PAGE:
They might sound evangelical but these people were not religious evangelists trying to convince the masses that the Kingdom of God was nigh. Nor were they a movement. They shared similar attitudes but they were not all of one mind. Few of them even knew or communicated with each other. Their common interest was to rid the world of the tyranny of the state. How this was to be done appears to have been, for most of them, a question of philosophy rather than practical action.
It was Zionism that drew their conflicts and dilemmas into sharpest focus. They had all formulated their ideas in pre-war Europe, during the years when the campaign for a Jewish homeland was on the political agenda. Many Zionists shared their vision of a Jewish polity organised on socialist lines; indeed it was already happening, the first kibbutz was established as far back as 1910. Fewer supported their call for a Jewish national home in which statehood served no purpose; a cultural and spiritual centre having no need of an authoritarian government.
The idea of a self-governing Jewish State, in the eyes of these anarchist thinkers, devalued the standing of Jews and the nature of Judaism. The aspiration for Jewish statehood, to trace a line of continuity back to the last independent Jewish polity 2,000 years earlier, implied that the intervening years had been wasted, a period of marking time while waiting for national restoration. And the Zionist representation of the ‘new Jew’, the strong, pioneering, confident, good-looking Israeli, suggested that there was some truth to the historic stereotypes of Jews as ugly, weak and degenerate outcasts. In contrast, for the Judeo-anarchists the Jewish experience since the beginning of their exile had brought out the best in Jews. They argued that by remaining apart, by refusing to submit to the values of the people among whom they lived, by not extolling the rule of kings and tyrants, Jews for the last 2,000 years had been the true revolutionaries. The new opportunity to create a spiritual centre for Jewish life would lead to the summit of Jewish history. In contrast, the threatened creation of a political state would negate all that had happened. It would open the door to corruption, autocracy and the defamation of traditional Jewish values.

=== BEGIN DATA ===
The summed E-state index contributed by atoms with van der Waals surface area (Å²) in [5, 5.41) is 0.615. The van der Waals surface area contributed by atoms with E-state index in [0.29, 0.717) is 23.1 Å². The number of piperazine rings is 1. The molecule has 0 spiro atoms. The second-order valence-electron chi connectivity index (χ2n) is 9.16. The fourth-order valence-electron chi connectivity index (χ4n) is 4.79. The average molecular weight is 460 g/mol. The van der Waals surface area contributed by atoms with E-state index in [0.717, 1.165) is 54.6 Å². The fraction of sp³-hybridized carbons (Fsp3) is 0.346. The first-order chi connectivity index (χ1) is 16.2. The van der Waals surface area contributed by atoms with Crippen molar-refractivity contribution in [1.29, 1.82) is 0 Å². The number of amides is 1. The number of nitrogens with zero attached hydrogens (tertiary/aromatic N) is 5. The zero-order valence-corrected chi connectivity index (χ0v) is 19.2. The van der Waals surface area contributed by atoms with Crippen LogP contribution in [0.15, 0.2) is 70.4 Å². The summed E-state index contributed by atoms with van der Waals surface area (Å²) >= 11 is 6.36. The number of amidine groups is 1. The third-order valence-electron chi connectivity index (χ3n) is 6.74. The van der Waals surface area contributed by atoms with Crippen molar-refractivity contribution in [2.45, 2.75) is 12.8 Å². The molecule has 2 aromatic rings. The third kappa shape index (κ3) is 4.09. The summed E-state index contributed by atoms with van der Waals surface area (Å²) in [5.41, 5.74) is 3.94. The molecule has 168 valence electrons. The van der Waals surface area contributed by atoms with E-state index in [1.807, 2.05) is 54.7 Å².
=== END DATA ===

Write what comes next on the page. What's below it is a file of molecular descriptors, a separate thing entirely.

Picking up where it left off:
The anarchist argument against a Jewish political state was not the same as that put forward even today by those rejectionist orthodox groups who campaign against Israel. Their opposition to a Jewish state is that they do not see it as divinely mandated; the messianic age has not dawned and until it does there can be no end to exile. It is a parochial view that has no relevance outside the Jewish world. The Judeo-anarchist opposition to a Jewish state was of a different nature altogether, it belonged to a universalist vision that opposed the idea of all states, not just for Jews. Tellingly though, while the religious rejectionists are still active and vociferous today, Judeo-anarchism has faded from view. The youngest thinker in No Masters but God was Natan Hofshi who died at the age of 90 in 1980.
Anarchic aspirations for a Jewish spiritual and cultural homeland guided solely by the hand of God were idealistic and noble. Nowadays we might say they were naïve. Of course, they were not to know that the Shoah would change everything; that their dreams, hopes and closely argued philosophies would be shattered by reality. There was no place for anarchically minded, anti-militarist Jewish libertarians in 1948 when Israel fought the War of Independence. Pacifist arguments in the shadow of the Shoah, in the face of a war for existence, cut no ice with the Zionists then, any more than they do now.
Anarchy is no longer a viable political position and its ideas are rarely put forward in a Jewish or Zionist context. But the warnings expressed by the Judeo-anarchists have begun to resurface, albeit in other contexts and expressed differently. Israeli society today is polarised across several planes; over religion, over the nature of democracy, over the very nature of the State and its aspirations. The all-but-forgotten religious Jewish anarchists may have been idealistic, unrealistic or even naïve. But that doesn’t mean their voices should go unheard.